By: Bruce Bryen
What is the choice of operating entity for the dentist ready to go out on his or her own to acquire or start up his or her own practice?
There are many different types of organizational structures for young dentists to consider when they are ready to go out and acquire or start up a dental practice.
Which is the Right Operating Entity and is There Really a Right One?
The dental practice CPA or financial advisor is the first person to speak with about the choice.
Each of the options has pros and cons that the new owner of a dental practice would not know about until probably after the fact and too late to make an informed opinion about the selection process if done on their own.
We’ll start with a name for the operating entity and then give a brief explanation of its pros and cons of it.
The first and easiest choice to make is that of a sole proprietorship.
This is the type of business operating entity that is the cheapest to form but also one that probably offers the least benefit to the owner.
Your name and title are registered such as Rob Smith DDS. You have a sign with your name, the telephone is answered with your name and the employees work for you on an individual basis.
The downside compared to some other types of organizations that will be discussed later are:
- lack of liability protection
- restrictions on the use of fringe benefits
- other loss of “corporate benefit packages”
Limited Liability Company (LLC)
Next would be the formation of an LLC.
This type of business organizational structure offers the owner more of a variety of benefits than the sole proprietorship described above.
There is a cost to this type of entity that is more than that of the proprietorship as it gives “corporate benefits,” to the owner but also offers liability protection as well.
A sign may have the name of the corporate entity on it as well as the name of the individual who is involved with the organization.
Marketing may be accomplished by using the name of the entity with the individual or by inserting the name of the dental practice without the name of the person involved.
This dental practice also offers entry to other dentists who may want to participate in the ownership of the practice since the operating agreement only needs to be modified where there is no operating agreement for the individual proprietorship because there is no need for one.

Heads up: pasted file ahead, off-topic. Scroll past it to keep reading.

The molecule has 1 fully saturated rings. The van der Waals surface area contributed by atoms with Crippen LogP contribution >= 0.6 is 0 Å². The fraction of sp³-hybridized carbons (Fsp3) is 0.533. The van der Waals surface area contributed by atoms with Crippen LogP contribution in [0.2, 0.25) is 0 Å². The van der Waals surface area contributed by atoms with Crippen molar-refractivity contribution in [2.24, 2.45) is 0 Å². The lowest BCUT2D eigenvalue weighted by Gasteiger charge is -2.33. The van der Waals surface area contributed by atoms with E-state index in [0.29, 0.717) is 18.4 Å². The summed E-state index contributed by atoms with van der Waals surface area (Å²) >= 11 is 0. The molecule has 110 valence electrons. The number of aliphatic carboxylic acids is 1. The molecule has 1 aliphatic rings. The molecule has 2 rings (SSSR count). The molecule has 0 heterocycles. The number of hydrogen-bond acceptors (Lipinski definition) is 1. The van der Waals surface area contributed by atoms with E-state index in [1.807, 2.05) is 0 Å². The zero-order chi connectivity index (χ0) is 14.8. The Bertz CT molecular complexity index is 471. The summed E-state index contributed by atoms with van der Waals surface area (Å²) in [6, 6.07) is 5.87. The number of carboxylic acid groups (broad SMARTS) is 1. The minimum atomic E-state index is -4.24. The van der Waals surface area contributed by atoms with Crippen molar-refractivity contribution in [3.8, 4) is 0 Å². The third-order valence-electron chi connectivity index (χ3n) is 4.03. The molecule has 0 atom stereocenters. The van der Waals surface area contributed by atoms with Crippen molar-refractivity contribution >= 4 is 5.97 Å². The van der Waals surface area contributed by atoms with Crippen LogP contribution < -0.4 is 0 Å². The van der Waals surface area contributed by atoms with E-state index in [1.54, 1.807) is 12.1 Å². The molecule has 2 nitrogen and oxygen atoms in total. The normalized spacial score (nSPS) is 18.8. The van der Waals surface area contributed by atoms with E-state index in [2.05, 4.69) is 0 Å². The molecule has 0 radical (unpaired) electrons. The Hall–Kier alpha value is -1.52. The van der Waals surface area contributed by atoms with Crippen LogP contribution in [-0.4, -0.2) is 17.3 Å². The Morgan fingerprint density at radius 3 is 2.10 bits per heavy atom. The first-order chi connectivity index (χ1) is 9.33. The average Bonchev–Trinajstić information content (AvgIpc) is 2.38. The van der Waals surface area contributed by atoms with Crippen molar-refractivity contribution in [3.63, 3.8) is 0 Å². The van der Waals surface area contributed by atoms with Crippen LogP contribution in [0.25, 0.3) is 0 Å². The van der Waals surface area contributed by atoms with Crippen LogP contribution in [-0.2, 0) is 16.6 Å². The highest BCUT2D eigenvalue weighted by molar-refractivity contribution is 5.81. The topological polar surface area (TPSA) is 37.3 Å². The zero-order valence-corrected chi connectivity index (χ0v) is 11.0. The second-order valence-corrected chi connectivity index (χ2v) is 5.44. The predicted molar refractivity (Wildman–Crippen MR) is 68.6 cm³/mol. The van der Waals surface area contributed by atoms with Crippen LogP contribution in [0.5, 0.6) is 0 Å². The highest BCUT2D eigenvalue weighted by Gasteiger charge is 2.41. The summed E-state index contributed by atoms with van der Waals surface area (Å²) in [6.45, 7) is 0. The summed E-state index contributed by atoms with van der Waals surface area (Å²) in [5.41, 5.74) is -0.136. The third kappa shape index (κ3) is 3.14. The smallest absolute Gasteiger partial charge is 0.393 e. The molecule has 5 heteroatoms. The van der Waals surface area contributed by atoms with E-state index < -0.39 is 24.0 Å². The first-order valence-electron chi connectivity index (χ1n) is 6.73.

On many occasions, there is a struggle between advisors who may compare and argue about the upside and downside of the LLC with that of an S corporation since each gives a format of liability protection and benefits.
There are a lot more technical differences between an LLC and an S corporation.
Examples are the ability to draw a salary from the S corporation compared to a guaranteed payment from the LLC.
Each gives an amount of earned income for the owner to be used for retirement plan calculations when the time is right to adopt a formally qualified employer-sponsored plan for the dental practice.
There are many tax differences in operating these types of entities. As an example, an LLC offers complete tax write-offs against loan balances and operating losses while the S corporation has a limit on the deductibility of tax losses based on underlying personal guarantees.
An S corporation requires a separate tax return to be filed while the LLC is filed as the individual would file his or her own personal 1040.
What about the use of a C corporation?
This type of operating entity may have come back into vogue when the Trump tax laws passed equating an opportunity for the wealthy to reduce their costs to operate their businesses without spending the time and money to have their tax advisors find the loopholes that are always within the system.
The tax rates dropped with this type of entity so there was no need to do much of anything to find areas to reduce them further as the money spent on advisors would not compensate for the much lower tax rates already in place.
An example would be that at a 50% federal and state tax rate every dollar spent could save 50 cents whereas a 30% federal and state rate would save 30 cents.
If the tax rate dropped to 20%, there was only a 10% difference between the tax rate and the savings offered by the advisors finding an additional tax write-off for the dentist, not counting the charge from the advisor for his or her services in performing the research needed to produce the newly found tax write off.
The C corporation does allow the payment of a salary to the owner and an accumulation of corporate earnings for expansion with the acquisition of additional practice, added staff, and a larger space.
Hybrids and acquiring an interest in an existing dental practice with the use of the already-in-place organizational structure is another option.
Besides the names and short explanations of the types of dental practice business entities listed above, there are various mutations and joint ventures of the above with different names but sometimes the advisors take the best parts of each business entity to create a new one for a particular client.
For this type of individual approach, the entrepreneurial dentist would have to be very understanding of what is out there, the trust in the wisdom and experience of the dental CPA or other dental advisors, and the risks and costs associated with this new type of business structure for his or her own dental practice.
These dentists would probably have much more experience from a prior job opportunity or really enjoy the research and development opportunities available with this type of endeavor.
Consult a Dental CPA when Choosing an Operating Entity
The most important thing is to engage a dental CPA who would have experience with almost all types of dental practice organizational structures.
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